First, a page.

New business formations were 27% higher in 2020 YOY, which means we have a budding class of first-time entrepreneurs ready to take on the challenges that come with starting a new business. For many in this “founding class”–especially the first timers who may have been laid off from full time work due to the pandemic–purchasing business insurance might be a completely new idea.

As notoriously complicated as the insurance space can be, having coverage is often critical to establishing the needed financial guardrails and well-being for your business. Not only does business insurance allow you to protect your own assets, clients, employees, and equipment, but it is often a requirement of certain jobs or from clients who want to ensure that, in the event of an accident, you will be able to cover your losses.

If you are in a line of business that requires insurance, the best initial step is to understand the various types of coverage options available.

The Three Common Types of Business Insurance

  1. General Liability Insurance: Perhaps the most essential of coverage types is general liability insurance, which protects a business against the risk of accidents that can happen when working with third parties. This means covering damages that arise from things like property damage, bodily injury, personal and advertising injury, and the like. It also provides investigation and defense claims that may arise out of the accident. This type of coverage’s versatility encompasses potential risks that all businesses should keep in mind across any field, making it a suitable option for any business that interacts in-person with third-party clients.
  2. Business Equipment Protection: While general liability insurance covers clients’ property, business equipment protection ensures that everything you use on the job is protected. If you’re a wedding videographer, for example, this form of insurance can assist in covering any accidental damage that might occur to your equipment. As such, this type of coverage, technically called Inland Marine insurance, is particularly useful for freelancers and independent workers who are frequently on the go.
  3. Professional Liability Insurance: Professional liability insurance, otherwise known as errors & omissions (E&O), essentially covers ‘experts’ within a certain line of business. For example, E&O is exceptionally useful for people who offer expertise in fields such as photo editing, software engineering, accounting, or any type of consulting. While mistakes happen all the time, if your services lead to financial loss for your customer, you will want to ensure you are covered in the event they file claims of error or negligence, which can lead to lofty investigative fees, timely legal proceedings and more.

Gaining a basic understanding of these broader types of coverage should be enough to help you determine whether business insurance is appropriate for your company, and if it is, deciding on the most suitable option available. Depending on your line of profession, it may also be worth looking into the more specific types of coverage available, including commercial property, commercial auto, and workers’ compensation insurance, to determine the risks and ROI that come with each.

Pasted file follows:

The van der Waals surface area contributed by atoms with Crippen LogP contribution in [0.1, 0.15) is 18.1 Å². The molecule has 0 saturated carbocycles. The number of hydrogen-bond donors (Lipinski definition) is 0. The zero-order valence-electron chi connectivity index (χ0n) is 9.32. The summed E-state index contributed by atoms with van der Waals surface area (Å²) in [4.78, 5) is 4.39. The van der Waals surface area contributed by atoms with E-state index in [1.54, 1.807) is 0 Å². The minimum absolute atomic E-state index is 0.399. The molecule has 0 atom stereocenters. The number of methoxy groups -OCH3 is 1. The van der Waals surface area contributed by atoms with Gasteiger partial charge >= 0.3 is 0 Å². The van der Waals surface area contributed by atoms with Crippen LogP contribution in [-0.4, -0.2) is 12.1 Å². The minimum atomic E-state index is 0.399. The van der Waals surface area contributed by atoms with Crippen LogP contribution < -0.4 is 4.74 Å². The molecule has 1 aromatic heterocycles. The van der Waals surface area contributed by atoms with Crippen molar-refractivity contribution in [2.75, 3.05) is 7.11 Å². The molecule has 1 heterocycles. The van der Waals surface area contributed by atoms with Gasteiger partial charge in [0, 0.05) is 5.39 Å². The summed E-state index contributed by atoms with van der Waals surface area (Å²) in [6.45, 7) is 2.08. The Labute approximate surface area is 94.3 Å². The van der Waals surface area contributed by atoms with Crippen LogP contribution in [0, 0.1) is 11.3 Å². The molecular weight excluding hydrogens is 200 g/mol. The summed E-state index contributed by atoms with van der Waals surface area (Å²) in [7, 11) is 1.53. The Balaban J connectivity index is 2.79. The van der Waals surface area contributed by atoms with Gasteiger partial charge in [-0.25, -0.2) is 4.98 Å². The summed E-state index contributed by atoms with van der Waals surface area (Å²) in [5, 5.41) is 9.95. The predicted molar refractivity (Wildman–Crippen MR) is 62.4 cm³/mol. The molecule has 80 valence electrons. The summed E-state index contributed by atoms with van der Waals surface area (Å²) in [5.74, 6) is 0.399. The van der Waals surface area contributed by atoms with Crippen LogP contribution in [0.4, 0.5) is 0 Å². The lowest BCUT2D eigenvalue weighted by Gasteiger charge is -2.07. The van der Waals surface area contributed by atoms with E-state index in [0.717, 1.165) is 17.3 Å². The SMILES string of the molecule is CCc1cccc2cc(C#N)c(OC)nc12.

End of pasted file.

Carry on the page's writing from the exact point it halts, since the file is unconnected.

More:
What to Look for When Purchasing Business Insurance

Running a business is a risky venture under normal circumstances. But as the economy continues to navigate the road to recovery, uncertainty is only higher, particularly for small business owners. With that in mind, it is all the more critical that when shopping for business insurance, you select a provider that will work with you and cater to your needs as a small business. Two non-negotiables to look for include flexibility and efficiency.

Typically, binding, annual policies are the standard option for the majority of businesses. But in the midst of a pandemic, making such long-term commitments is simply not practical. In order to ensure you are not overpaying, get into the practice of reassessing your insurance on a monthly basis to determine how much coverage you need, and find providers who are able to provide you with the flexible policy options that best suit those needs.

Just as you value cost when you’re considering insurance providers, assess their efficiency as well. Go the extra step in evaluating their speed and technological capabilities so you are not at risk of waiting hours to speak with a representative, reviewing pages of terms and conditions, all just to receive a quote. Dig into their customer reviews and the provider’s NPS score to see how people are responding and how conveniently they were able to vet and secure coverage.

Ultimately, you want to be able to find an insurer you can trust, a provider who will work to support your business’s needs in a changing and high risk environment. Amidst this increasingly dynamic business landscape, it is essential for your insurance provider to understand the flexibility and protection necessary to start and sustain a successful business during these challenging times.

Jay Bregman is the CEO & co-founder, Thimble, insurance that helps small businesses succeed on their own terms, and provides policies designed for the uncertainty of starting and growing a business. Thimble has sold over 175,000 policies to small businesses across America via its award-winning app, partner APIs, and broker tools, and has raised $30M from investors including IAC (NASDAQ: IAC). Twitter

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